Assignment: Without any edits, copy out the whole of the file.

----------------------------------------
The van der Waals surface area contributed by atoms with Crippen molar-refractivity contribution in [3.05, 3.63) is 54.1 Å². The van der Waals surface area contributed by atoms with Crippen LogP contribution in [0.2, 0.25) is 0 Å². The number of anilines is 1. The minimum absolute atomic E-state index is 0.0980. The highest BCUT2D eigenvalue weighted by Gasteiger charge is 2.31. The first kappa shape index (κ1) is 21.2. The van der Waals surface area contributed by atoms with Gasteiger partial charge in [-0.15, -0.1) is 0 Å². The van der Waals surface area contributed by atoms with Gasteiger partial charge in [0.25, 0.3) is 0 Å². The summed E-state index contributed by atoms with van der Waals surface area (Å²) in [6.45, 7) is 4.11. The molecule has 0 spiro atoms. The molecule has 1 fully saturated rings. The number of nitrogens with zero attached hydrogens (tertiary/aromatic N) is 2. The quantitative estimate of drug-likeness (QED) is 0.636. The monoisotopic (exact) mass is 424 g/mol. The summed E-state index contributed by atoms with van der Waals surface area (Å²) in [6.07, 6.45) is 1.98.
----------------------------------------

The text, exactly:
The van der Waals surface area contributed by atoms with Crippen molar-refractivity contribution in [3.05, 3.63) is 54.1 Å². The van der Waals surface area contributed by atoms with Crippen LogP contribution in [0.2, 0.25) is 0 Å². The number of anilines is 1. The minimum absolute atomic E-state index is 0.0980. The highest BCUT2D eigenvalue weighted by Gasteiger charge is 2.31. The first kappa shape index (κ1) is 21.2. The van der Waals surface area contributed by atoms with Gasteiger partial charge in [-0.15, -0.1) is 0 Å². The van der Waals surface area contributed by atoms with Gasteiger partial charge in [0.25, 0.3) is 0 Å². The summed E-state index contributed by atoms with van der Waals surface area (Å²) in [6.45, 7) is 4.11. The molecule has 0 spiro atoms. The molecule has 1 fully saturated rings. The number of nitrogens with zero attached hydrogens (tertiary/aromatic N) is 2. The quantitative estimate of drug-likeness (QED) is 0.636. The monoisotopic (exact) mass is 424 g/mol. The summed E-state index contributed by atoms with van der Waals surface area (Å²) in [6.07, 6.45) is 1.98.